Report: Comey Wants To Speak To Congress, But Only In Public Session

Report Comey Wants To Speak To Congress But Only In Public Session

When James Comey tells his story, he wants the world to hear it.

The former FBI director rejected a request from the Senate Intelligence Committee to appear before them next week in a closed session, according to the panel’s vice chairman, Sen. Mark Warner, D-Va., said.

“We just heard from the director that he’s not able to make Tuesday,” Warner said. “It’s my hope that that we will be able to find a time. I think it’s really important that the Congress, and more broadly the American people, hear Director Comey’s side of the story.”

He might get his wish.

The New York Times reported that Comey told associates he would only testify in a public session. Comey has made no public statements since he was fired Tuesday by President Donald Trump.

Trump was asked Friday about a tweet he sent that roiled the political waters further.

“James Comey better hope that there are no ‘tapes’ of our conversations before he starts leaking to the press!” Trump tweeted in a comment that gave rise to intense media speculation that Trump had taped Comey at a White House dinner in January.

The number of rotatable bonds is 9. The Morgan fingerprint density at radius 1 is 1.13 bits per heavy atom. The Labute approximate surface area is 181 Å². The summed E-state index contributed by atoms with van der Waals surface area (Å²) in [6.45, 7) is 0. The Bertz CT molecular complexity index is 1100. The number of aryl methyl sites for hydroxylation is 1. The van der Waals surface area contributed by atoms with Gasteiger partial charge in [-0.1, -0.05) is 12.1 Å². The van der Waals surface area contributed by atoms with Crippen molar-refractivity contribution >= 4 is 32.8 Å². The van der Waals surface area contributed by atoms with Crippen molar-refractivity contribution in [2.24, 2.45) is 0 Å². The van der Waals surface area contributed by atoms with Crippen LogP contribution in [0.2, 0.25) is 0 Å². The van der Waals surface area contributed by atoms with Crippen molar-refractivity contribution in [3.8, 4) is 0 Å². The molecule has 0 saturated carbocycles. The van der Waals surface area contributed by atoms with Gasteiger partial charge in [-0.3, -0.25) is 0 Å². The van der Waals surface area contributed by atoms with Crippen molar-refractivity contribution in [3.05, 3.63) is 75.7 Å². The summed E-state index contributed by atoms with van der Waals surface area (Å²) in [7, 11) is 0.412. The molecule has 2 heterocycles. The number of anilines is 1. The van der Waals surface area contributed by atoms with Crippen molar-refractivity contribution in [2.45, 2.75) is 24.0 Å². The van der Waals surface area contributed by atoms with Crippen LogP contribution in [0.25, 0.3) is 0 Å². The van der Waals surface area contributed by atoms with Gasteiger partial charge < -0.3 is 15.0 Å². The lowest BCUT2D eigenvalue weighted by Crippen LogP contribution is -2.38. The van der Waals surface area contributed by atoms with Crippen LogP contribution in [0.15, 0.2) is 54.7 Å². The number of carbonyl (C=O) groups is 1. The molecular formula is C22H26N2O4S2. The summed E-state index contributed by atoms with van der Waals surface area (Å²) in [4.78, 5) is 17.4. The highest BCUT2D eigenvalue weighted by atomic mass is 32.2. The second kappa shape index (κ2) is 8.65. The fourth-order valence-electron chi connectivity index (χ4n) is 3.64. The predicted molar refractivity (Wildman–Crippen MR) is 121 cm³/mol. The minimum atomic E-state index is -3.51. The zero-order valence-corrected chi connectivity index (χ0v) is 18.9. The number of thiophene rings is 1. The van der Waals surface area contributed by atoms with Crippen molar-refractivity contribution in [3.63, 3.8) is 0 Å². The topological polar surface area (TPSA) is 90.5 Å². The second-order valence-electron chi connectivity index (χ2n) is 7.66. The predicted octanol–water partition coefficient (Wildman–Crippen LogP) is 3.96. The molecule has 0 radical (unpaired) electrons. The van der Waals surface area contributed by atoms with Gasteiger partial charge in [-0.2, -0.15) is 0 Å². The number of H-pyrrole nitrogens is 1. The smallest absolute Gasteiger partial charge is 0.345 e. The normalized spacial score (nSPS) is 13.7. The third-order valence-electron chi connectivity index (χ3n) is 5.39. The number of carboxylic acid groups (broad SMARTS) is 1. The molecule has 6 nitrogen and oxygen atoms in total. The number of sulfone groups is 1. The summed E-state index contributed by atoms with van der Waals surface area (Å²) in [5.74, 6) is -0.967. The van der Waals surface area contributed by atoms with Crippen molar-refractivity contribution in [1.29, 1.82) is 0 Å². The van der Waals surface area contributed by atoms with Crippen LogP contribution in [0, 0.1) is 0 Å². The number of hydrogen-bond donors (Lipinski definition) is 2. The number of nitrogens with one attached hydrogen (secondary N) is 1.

The media has reported that the White House and Comey have widely different views of what was said at that meeting.

Trump has ruled the subject off limits since his tweet.

“That I can’t talk about. I won’t talk about it,” he said, when asked Friday about taping Comey. “All I want is for Comey to be honest.”

As Congress waits to hear when and how it will hear from Comey, Senate Majority Leader Chuck Schumer, D-N.Y., said Deputy Attorney General Rod Rosenstein, who wrote a memo that at one point was referenced as a reason Comey was fired, will appear before the Senate next week.

“Deputy Attorney General Rosenstein’s office has confirmed to Sen. Schumer’s office that Mr. Rosenstein will come to brief the full Senate next week. The time and date are still being worked out,” said Matt House, a Schumer spokesman.

Schumer said Thursday that Senate Majority Leader Mitch McConnell, R-Ky., invited Rosenstein to appear in the wake of Schumer’s request.

Comey’s firing may also be fodder for even more hearings.

In the wake of contradictory White House statements about why Comey was fired, Sen. Dianne Feinstein, D-Calif., requested that the Senate Judiciary Committee hold hearings on the subject.

“President Trump and the White House have presented an ever-changing narrative on the rationale for the firing of FBI Director Comey. This triggers a need for the Judiciary Committee to hold hearings and get to the bottom of this,” Feinstein said in a statement.

Americans “need to know whether the FBI director was fired to disrupt an investigation into Russia’s interference in the 2016 presidential election,” she said.

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